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Figure 3: TNF-α induces ceramide generation in intestinal mucosa. (A) Time course of the effect of 25 μg of recombinant human TNF-α/ 25g mouse; (B) dose response at 2 h. These studies were performed as in Fig. 2 except C57BL/6 mice were injected with TNF-α retro-orbitally. The data (mean ± SEM) represent triplicate determinations from two mice per point from one representative of three experiments for A and one representative of four experiments for B.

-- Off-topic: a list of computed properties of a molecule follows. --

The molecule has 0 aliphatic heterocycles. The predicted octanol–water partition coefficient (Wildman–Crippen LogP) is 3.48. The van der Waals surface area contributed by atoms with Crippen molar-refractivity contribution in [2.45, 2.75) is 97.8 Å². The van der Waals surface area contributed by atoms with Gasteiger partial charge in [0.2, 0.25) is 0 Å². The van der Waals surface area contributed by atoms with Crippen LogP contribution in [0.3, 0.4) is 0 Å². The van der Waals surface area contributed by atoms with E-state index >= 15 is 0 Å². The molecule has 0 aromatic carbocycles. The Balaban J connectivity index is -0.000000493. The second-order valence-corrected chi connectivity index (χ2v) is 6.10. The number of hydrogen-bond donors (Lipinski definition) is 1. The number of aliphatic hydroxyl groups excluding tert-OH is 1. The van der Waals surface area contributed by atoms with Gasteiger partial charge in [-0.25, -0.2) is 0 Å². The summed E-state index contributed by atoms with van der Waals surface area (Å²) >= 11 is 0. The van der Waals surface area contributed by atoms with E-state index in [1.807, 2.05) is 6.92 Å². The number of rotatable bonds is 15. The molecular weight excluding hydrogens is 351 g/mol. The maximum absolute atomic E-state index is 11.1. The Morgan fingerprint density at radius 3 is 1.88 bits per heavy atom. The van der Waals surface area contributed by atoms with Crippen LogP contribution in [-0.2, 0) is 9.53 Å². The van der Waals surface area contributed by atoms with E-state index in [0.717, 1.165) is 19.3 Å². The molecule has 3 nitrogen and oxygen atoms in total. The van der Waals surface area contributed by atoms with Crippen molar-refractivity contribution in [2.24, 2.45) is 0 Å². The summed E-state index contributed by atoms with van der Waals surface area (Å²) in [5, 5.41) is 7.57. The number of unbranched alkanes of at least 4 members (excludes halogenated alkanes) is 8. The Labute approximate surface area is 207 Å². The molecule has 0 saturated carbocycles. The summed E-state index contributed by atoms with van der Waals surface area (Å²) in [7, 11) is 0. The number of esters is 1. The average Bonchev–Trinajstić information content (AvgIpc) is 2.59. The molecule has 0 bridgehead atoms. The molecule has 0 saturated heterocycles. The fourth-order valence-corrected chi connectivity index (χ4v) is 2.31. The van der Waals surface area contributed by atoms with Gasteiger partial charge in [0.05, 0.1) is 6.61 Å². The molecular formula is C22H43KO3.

Mentions: Since TNF-α is a primary mediator of the septic shock response to LPS (4–6), and since ceramide has been described as a mediator of TNF-induced apoptosis in numerous cellular systems (17–19), we investigated the effect of TNF-α on tissue ceramide generation, endothelial apoptosis, and survival of C57BL/6 mice. Recombinant human TNF-α, when injected intravenously, induced time- and dose-dependent lethality in this strain of mice. As little as 5 μg of TNF-α/25g mouse was effective and the LD50, although somewhat variable between experiments, ranged from 25–50 μg of TNF-α/25g mouse. At a dose of 25 μg of TNF-α/25g mouse, death occurred as early as 10 h after injection and the mean time until death in multiple experiments was 24 h (data not shown). Fig. 3 A shows that TNF-α induced time- and dose-dependent ceramide generation in the intestinal mucosa. 25 μg of TNF-α/25g mouse stimulated an increase in ceramide content with a slightly more rapid time course than induced by LPS. TNF-α–induced ceramide generation was detected by 0.5 h and peaked at 1.5 h (P <0.001 vs. control). As little as 2.5 μg of TNF-α/25g mouse was effective and a maximal effect occurred with 25 μg of TNF-α/25g mouse (Fig. 3 B). TNF-α, like LPS, induced endothelial apoptosis in intestinal mucosa, lung, and fat tissues, beginning 6 h after injection (data not shown). These studies demonstrate that TNF-α, like LPS, induces tissue ceramide generation followed by microvascular endothelial apoptosis and demise of the animal.